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2013 Avalanche: What Went Wrong?

After such a disappointing season, there's plenty of blame to go around.

Dustin Bradford

At the beginning of the season, nearly everyone expected the Avalanche to finish in the 7th-10th range in the West. Improvements had been made to the roster that placed 11th the year before, and it looked like some of the young talent was finally coming into their own. With a little bit of health and a little bit of luck, a low playoff spot wasn't out of the question.

Instead, the club finished dead last in the West and now have the 1st overall pick in the upcoming draft. So, what happened? What went wrong?

The short version is that everyone - forwards, defensemen, goalies, coaches, management, and owners - all critically under-preformed and failed the team this year. One bad move lead to another, and they simply weren't able to overcome the negative momentum.

And as for the long answer? Well, that's a bit more complicated.

The Players

Unsurprisingly, it's very difficult to win games when most of your forwards aren't scoring. Despite Matt Duchene and P.A. Parenteau having career years, we didn't get many goals from Paul Stastny, David Jones, Jamie McGinn, Gabriel Landeskog and Ryan O`Reilly. Yes, they had issues like bad zone starts, injuries, shots ringing off the posts, sophomore slumps, and contract disputes, but it's pretty inexcusable when John Mitchell is your 4th leading goal scorer. Our net presence was awful, and even though losing Steve Downie early in the season hurt, our other power forwards like Landeskog and McGinn weren't creating rebounds, screens, tips, and second scoring chances like they were last year. Too often they tried for a "pretty" goal instead of scoring a dirty one. The forwards also struggled with backchecking, playing defense, and waiting to break out of the zone. While the absence of defensive players like McClement and Winnik was clearly felt, even supposed 2-way guys like O'Reilly took a major step back this year. Passing also proved to be a problem since more often than not, small errors like poorly aimed pucks killed our speed and made transitioning or maintaining possession very difficult.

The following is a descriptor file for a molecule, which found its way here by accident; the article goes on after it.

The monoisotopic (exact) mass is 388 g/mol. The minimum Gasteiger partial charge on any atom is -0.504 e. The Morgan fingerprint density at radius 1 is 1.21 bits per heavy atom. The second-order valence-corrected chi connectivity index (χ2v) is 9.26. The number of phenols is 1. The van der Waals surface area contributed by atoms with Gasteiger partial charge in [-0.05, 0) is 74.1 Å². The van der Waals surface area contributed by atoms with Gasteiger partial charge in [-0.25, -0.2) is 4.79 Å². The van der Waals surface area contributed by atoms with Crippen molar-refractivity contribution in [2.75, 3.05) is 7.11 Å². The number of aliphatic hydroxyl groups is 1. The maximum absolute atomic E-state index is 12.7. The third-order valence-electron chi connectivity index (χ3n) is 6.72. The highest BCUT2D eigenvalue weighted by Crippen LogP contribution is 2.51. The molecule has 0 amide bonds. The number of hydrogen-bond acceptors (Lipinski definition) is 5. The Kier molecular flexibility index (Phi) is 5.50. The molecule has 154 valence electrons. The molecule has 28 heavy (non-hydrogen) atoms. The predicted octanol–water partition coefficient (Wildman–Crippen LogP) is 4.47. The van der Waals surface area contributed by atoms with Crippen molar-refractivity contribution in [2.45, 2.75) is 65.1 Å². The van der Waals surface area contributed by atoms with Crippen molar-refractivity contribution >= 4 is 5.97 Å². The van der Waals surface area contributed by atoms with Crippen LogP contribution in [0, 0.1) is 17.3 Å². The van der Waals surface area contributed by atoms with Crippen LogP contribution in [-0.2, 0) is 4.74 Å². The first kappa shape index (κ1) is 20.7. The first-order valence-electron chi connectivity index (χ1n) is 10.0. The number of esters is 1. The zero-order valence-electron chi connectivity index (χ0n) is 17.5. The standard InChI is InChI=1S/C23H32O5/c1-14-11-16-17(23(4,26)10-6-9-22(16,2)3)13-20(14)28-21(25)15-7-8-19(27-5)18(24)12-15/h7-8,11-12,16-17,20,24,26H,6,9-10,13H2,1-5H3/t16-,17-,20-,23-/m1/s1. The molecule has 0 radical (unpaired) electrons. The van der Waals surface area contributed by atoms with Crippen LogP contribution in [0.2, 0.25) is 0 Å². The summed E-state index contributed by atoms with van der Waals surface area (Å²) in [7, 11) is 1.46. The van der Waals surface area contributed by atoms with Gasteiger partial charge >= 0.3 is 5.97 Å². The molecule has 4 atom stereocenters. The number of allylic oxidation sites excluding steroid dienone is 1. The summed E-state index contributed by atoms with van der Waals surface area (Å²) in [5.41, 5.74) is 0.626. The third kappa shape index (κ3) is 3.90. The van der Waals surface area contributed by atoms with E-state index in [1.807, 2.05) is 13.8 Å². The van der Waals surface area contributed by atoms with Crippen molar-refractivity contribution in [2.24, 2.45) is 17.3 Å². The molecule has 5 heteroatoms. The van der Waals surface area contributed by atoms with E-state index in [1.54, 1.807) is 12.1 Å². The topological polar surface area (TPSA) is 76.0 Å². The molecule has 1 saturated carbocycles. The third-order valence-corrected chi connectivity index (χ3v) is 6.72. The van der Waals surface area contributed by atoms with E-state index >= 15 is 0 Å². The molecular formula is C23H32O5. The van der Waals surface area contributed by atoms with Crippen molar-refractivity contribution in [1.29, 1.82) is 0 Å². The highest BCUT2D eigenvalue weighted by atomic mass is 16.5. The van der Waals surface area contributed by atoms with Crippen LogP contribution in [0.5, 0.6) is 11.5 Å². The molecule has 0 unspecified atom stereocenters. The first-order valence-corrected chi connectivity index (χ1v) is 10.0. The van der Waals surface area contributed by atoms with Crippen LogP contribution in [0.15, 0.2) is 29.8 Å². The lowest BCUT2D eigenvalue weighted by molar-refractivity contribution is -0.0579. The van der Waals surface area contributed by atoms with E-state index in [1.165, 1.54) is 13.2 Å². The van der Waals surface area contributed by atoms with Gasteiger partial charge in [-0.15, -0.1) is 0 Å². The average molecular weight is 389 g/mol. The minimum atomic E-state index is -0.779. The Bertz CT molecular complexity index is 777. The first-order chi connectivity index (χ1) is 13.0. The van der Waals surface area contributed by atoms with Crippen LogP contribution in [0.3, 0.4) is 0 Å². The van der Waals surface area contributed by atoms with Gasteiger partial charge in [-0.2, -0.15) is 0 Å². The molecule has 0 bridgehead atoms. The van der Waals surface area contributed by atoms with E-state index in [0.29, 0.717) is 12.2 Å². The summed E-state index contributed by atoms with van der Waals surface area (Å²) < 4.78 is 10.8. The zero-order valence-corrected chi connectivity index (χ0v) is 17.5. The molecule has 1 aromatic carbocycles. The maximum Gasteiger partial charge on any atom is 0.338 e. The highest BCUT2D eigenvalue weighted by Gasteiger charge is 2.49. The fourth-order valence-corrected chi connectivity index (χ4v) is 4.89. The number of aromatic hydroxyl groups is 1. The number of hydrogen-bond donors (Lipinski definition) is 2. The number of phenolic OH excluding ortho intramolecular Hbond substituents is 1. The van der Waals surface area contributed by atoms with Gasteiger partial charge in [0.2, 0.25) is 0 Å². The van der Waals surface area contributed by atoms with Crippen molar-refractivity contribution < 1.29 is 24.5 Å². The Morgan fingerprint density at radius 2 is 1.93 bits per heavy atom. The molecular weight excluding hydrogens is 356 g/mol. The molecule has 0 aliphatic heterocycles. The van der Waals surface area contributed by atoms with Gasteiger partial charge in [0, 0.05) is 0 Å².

While there were a few bright spots on our forwards corps, our defense was absolutely awful everywhere for most of the year. The majority of them would often stop moving their feet, watch the puck, be out of position, not cover their man, allow forwards to stand in the crease, accidentally screen their goalie, and just generally do dumb things down around Varly and Jiggy. Even on the rare occasions when they did get possession, their mishandling of it and poor passing often led to a turnover or getting stuck in their zone. Perhaps it was a lack of skill, concentration, chemistry, or communication, but their inability move the puck quickly and reliably to the forwards killed our transition. They didn't even make up for it in the offensive zone where they scored an embarrassing league-low 4 goals. Both the accuracy and timing of shots from the blueline desperately need to improve, as does their ability to see the ice and make the right pass in all three zones. Young additions like Stefan Elliott and Tyson Barrie showed that there's hope for the future, but massive improvements are still needed for next year.

As far as goaltending is concerned, Semyon Varlamov started strong but rapidly collapsed around mid-season. Perhaps he was shell-shocked from facing so many shots, but he needs to refocus this summer or talented prospects like Sami Aittokallio and Calvin Pickard are going to start challenging for his spot. J.S. Giguere was solid as a backup, but there's only so much a 35-year-old with a known history of groin problems can handle. He's no longer a franchise goalie, so it's imperative that a member of the younger generation steps up to claim that title. Varlamov certainly has the talent to secure the job, but his future in Colorado is much murkier now than it was a few months ago.

Yet despite all of our positional mishaps, it was the mental aspects of the game that really did us in. Even on the rare occasions when the team didn't come out of the locker room flat and disinterested, the second something went wrong - such as allowing the first goal - they completely imploded. The same can be said of their season, especially their preoccupation with Las Vegas when they started to slump. They often played up or down to meet the level of their competition, such as showing up for games against tough competition like Chicago but being embarrassed by so-called "easy" teams like Edmonton. Dumb penalties and general lack of discipline also plagued the season. Perhaps it was the lack of leadership (especially veteran leadership) that caused these issues, but I believe it was immaturity and complacency on the individual level that created the Tank. More veteran guidance would help the process, but until our best players internally refocus their priorities and find some consistency, no other organizational changes will fix this team.

The Coaches

The management of the defensive personnel was an absolute nightmare. Depth defenseman Matt Hunwick was second on the team in ice time, and he averaged over 1:30 more than Erik Johnson and Jan Hejda while still contributing 3rd pairing levels of scoring and defense. Greg Zanon, by far the worst Avalanche blueliner in almost every category, was the TOI leader for a disturbing number of games, and top rookies Tyson Barrie and Stefan Elliott were both random healthy scratches on a number of occasions. Our lack of depth and injuries to our top pairing certainly made the job more difficult, but it's very hard to have a successful blueline when the remaining top players aren't being given top minutes.